One of Montblanc's new timepieces for SIHH 2014 was this Timewalker Chronograph 100. In addition to quite literally being a rare breed of watch, the Timewalker Chronograph 100 is also part of a genre that is almost non-existent this year. That genre would be the "concept watch," which I define as a limited production timepiece with an experimental design whose sole purpose is to spark conversation and purchase by select collectors. The SIHH watch trade show this year was almost completely devoid of them, but here is one that shows off what this type of timepiece is really supposed to be all about.
A "concept watch" is a lot like a concept car - but the difference is that it is actually produced and sold (for the most part). For much of the 2000s watch brands would produce interesting and unique designs that often heralded new materials, complications, and production techniques. Then, a few years ago during the financial crisis, the debuting of new concept watches quickly began to stop. Of course, these are expensive to engineer and produce, and are less about making money than they are about branding and acting as "media bait." Meaning "bait" used to capture media professionals such as ourselves to cover brands in ways we might not otherwise consider. True enough, when it comes down to it, concept creations are about showing what a brand can do and offering people like us something really interesting to talk about. Like it or not, the Timewalker Chronograph 100 is just that type of watch.
Unfortunately, the Timewalker Chronograph 100 doesn't break too much new ground technically. It features a 1/100th of a second chronograph build using a slightly novel architecture compared to some of the others before it. TAG Heuer has been spending a lot more time than Monblanc impressing people with high frequency ultra precise chronographs over the last few years. Having said that, both brands have a lot of focus on "the chronograph." In 2011 TAG Heuer released the Mikrograph (hands-on here) that was the first mechanical wrist watch to have a 1/100th of a second chronograph with a central seconds hand. The Timewalker Chronograph 100 follows suit, but in a slightly different manner.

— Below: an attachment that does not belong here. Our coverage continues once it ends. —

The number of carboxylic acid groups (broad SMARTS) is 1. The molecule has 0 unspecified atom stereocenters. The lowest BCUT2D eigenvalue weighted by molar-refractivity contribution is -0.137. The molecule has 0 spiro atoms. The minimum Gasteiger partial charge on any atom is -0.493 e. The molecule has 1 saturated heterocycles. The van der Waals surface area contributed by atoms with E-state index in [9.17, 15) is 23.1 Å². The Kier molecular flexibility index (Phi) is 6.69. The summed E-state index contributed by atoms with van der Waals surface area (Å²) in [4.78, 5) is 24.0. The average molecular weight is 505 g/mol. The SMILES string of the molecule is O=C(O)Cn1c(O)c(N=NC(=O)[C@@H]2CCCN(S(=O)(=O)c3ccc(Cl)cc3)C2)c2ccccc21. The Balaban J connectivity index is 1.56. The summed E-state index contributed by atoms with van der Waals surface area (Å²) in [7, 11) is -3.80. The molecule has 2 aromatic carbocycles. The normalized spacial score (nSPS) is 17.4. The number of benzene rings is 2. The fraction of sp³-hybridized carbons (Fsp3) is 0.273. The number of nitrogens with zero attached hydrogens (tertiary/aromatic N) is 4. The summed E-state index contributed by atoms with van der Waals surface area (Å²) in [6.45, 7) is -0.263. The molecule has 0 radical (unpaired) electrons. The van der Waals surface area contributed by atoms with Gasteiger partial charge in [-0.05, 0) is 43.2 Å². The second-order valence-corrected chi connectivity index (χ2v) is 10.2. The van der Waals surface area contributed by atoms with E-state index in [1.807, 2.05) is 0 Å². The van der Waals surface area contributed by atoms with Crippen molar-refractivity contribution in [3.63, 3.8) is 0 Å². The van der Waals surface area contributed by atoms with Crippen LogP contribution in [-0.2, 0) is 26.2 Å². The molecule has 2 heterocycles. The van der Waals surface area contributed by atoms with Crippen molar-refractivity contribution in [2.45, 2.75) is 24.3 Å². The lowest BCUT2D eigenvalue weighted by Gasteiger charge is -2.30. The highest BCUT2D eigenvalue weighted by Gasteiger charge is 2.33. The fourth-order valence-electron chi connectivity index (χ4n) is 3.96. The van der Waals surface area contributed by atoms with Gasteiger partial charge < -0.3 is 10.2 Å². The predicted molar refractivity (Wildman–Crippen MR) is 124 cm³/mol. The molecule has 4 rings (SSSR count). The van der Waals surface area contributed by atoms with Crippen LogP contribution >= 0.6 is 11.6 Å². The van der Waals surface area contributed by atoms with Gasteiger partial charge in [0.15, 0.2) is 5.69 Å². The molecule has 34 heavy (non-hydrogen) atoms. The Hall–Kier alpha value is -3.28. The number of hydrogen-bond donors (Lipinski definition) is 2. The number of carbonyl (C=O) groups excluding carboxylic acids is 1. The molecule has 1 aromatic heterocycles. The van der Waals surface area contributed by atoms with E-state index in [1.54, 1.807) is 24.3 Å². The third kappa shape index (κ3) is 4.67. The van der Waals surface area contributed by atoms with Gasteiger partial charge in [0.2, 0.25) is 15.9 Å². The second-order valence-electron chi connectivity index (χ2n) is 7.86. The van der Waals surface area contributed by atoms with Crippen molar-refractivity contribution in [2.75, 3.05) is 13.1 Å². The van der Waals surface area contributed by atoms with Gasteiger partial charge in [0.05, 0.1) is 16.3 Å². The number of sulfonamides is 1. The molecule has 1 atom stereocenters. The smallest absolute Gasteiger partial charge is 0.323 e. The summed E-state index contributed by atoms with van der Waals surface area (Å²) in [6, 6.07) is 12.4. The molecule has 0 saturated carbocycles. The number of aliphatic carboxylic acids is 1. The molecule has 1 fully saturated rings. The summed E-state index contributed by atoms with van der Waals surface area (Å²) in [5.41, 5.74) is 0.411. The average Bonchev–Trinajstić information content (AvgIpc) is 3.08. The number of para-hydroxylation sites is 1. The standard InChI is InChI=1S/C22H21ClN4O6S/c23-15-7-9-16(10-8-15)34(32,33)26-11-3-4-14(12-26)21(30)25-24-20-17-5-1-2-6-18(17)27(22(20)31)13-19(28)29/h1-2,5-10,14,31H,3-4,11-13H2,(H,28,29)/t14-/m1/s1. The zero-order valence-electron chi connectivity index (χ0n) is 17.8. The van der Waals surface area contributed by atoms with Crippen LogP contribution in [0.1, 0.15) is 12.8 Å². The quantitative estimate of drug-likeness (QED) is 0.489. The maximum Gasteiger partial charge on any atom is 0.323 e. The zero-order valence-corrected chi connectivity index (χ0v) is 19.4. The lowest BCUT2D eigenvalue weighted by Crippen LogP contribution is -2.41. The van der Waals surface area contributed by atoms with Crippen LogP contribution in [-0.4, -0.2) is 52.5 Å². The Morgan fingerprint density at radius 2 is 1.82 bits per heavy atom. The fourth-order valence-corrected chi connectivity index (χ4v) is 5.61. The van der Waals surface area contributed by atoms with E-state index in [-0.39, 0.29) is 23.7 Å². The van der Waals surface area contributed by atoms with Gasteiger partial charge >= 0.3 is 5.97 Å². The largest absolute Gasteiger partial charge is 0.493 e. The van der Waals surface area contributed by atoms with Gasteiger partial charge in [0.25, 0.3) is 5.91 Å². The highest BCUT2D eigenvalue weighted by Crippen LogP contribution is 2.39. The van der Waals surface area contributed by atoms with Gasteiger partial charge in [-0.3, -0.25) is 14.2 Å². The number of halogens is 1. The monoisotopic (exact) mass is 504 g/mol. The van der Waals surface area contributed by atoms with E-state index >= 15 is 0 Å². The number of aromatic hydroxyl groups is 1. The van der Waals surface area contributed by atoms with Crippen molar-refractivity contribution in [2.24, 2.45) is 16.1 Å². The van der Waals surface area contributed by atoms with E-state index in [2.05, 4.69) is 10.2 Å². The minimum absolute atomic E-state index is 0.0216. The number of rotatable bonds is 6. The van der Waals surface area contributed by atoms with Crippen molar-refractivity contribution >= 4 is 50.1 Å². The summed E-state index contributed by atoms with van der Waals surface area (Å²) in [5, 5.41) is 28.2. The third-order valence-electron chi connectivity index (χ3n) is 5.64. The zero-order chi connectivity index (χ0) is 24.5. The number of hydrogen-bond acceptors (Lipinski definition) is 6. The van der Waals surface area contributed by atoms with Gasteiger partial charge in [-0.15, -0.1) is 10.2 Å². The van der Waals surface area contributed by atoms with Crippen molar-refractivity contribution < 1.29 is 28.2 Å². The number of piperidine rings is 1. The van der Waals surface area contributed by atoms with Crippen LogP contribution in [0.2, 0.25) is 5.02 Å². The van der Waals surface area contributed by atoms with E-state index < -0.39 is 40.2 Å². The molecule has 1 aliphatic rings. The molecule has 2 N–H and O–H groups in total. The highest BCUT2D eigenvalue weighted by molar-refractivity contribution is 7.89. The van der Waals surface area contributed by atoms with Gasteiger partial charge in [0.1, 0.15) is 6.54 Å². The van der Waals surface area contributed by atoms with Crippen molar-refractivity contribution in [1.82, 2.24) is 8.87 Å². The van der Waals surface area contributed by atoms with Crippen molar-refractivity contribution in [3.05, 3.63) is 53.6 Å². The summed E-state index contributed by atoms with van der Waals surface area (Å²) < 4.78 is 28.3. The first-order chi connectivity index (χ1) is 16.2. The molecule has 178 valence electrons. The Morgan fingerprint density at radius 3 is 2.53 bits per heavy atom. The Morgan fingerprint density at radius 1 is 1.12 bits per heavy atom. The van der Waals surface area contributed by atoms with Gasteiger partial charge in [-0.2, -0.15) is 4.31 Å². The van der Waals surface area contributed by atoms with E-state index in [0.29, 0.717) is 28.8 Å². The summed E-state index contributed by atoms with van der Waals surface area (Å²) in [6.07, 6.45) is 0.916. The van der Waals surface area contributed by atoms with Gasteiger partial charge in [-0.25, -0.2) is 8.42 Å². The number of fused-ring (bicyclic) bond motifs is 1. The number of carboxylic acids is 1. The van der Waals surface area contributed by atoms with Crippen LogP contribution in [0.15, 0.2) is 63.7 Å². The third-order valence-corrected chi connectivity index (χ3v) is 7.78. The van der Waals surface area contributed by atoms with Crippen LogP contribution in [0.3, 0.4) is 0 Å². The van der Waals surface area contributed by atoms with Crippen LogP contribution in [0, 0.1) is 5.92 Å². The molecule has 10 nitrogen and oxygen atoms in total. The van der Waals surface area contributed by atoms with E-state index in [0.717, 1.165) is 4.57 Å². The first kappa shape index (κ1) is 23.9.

What most of these high-frequency chronographs have in common, is the use of two balance wheels. One of them operates at a "normal" rate used to indicate the time, and the other operates at a very quick rate which allows the chronograph to measure down to the precision required to indicate 1/100th of a second intervals. So, in the Timewalker Chronograph 100, the time is regulated by a steady 2.5 Hz 18,000 bph balance wheel, and the chronograph relies on a much faster 50 Hz (360,000 bph) smaller balance wheel. The latter only operates when the chronograph is working and uses much more power. If it ran all the time it would likely quickly wear itself out - you just can't expect metal parts to put up with that type of abuse for too long.